Ahmadou Korouma was born in the Ivory Coast into the Malinké tribe. His unique style which meshes Malinké traditions, superstitions, Islamic religious beliefs and sharp satirical takes on African politics was something the French language had never seen. Often called the Voltaire of Africa, Korouma wrote very few books in his lifetime. In fact he took 20 odd years to follow up on his debut novel “Les Soleils Des Indépendances“. But each book was an instant classic. Let’s take a closer look at his debut novel, which till today is an essential read for any lover of the French language.
Les Soleils Des Indépendances, follows the story of Fama Doumbouya, the last prince of the Horodougou tribe- a branch of the Malinkés. The Ivory Coast had just attained independence from French colonial rule and this had turned out to be a catastrophic event for Fama. The socialist movement which followed, had ruined his business completely. Now, all that Fama is left with, is his dignity. But this sense of honor, which he owes to his being a Prince, is eroded away by his penury. Fama starts going to funeral ceremonies to take part in the rites as a Malinké prince, to make some money. This “scavenger” like behavior only degrades him in the eyes of his people. As Korouma says, the French had stripped people like Fama of their pride and the new socialists of their money, leaving them with little to live for. The story, while tragic, is darkly comic in its narrative style.
Korouma’s novel published in 1968 would remind the reader a little of Marquez’s 100 Years of Solitude which preceded it by a few months. Although Marquez’s novel is more well known as a masterpiece in magic-realism, Les Soleils Des Indépendances is just as worthy of the title. A great example would be the way Kourouma starts the novel- by talking about the death of a man in the village and how his shadow, which, in Malinké tradition, survives the dead till his final rites are done, follows the body everywhere. The humor is dark and cynical. The language which mixes Malinké and French freely, is absolutely original.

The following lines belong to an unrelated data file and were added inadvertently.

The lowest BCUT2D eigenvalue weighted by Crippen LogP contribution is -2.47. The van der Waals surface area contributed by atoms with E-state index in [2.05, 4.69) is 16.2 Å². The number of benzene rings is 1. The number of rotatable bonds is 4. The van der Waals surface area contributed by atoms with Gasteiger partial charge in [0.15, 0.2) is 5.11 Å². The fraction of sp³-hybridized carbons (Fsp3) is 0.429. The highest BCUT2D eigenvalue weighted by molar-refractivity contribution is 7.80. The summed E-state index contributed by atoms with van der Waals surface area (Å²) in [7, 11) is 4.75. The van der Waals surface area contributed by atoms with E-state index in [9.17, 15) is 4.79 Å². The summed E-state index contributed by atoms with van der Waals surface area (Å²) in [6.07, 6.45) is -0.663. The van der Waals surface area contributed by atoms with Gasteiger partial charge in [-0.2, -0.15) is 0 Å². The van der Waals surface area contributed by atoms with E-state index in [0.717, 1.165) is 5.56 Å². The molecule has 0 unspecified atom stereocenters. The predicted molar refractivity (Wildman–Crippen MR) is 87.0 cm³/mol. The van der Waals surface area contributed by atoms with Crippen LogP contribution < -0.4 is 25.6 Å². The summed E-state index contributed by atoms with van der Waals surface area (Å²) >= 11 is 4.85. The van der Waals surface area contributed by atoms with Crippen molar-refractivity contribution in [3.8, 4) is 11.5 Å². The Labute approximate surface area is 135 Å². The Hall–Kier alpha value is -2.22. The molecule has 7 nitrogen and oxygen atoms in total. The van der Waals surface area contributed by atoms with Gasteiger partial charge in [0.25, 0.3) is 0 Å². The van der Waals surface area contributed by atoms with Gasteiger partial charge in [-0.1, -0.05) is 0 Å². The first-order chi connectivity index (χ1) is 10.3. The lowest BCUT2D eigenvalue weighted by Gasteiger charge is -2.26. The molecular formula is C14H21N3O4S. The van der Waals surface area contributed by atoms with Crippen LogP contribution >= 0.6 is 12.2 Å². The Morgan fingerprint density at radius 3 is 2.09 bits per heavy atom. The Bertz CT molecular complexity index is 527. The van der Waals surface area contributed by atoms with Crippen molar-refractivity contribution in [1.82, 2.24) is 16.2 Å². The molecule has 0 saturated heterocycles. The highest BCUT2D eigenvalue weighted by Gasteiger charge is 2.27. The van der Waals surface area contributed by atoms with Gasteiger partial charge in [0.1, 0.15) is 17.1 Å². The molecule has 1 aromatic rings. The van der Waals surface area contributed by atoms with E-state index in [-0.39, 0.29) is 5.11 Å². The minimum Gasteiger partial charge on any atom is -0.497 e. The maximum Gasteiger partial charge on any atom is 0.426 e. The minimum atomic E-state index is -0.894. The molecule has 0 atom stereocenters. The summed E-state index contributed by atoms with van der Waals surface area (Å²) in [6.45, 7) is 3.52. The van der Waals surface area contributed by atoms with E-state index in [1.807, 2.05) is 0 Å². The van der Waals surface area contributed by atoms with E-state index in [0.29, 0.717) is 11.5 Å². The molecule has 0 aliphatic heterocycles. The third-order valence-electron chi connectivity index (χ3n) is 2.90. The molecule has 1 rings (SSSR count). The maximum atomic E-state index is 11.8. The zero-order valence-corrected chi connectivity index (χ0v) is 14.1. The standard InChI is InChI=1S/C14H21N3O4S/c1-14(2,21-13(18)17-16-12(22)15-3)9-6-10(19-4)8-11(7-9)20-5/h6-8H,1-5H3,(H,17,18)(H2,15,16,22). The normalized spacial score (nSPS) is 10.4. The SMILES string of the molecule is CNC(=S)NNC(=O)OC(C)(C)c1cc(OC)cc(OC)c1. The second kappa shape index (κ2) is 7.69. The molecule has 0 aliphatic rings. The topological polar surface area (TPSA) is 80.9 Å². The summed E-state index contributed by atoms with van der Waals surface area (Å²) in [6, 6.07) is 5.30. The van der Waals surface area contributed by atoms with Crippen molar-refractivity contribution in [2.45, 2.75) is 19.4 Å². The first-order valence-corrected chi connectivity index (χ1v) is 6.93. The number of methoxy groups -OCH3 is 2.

Les Soleils Des Indépendances is also a bitter novel. The characters seek refuge in multiple shelters from the world that is changing so rapidly around them. Old traditions- like the Malinké- or Islam- like Fama’s wife, Salimata-whose story runs parallel to that of Fama’s. Her tale of circumcision, rape, blind faith in God and misplaced shame could turn to melodrama in the hands of a lesser writer. But Korouma turn’s Salimata into the strong counterpoint to Fama’s incapacity to handle reality. She survives to the best of her ability the ruin and finally finds her own path out of the misery.
The novel’s greatness lies in Korouma’s half-serious, half-ironic tone which he uses to take a step back and dissect his own culture. It is a novel that shocks and pleases. It interweaves realism and magic to immerse us in the heart of a culture, with its own unique symbols, sense of drama, traditions and blind beliefs. Right to the very last breath of its protagonist Fama Doumbouya, last of the princes of Horodougou.
While many associate French literature to the great writers from France or Belgium, writers like Ahmadou Kourouma prove that the language is enriched so much more when voices from elsewhere add to the tapestry. Les Soleils Des Indépendances is a sparkling sun in the firmament of Francophone literature and is an absolute must-read.
Ahmadou Kourouma’s works are available widely in translation. Needless to say they are best enjoyed in their original French. In case you would like to start reading French literature in French, you can always enroll yourself for an online French Course at Babel School of Languages. Just click on the contact us tab.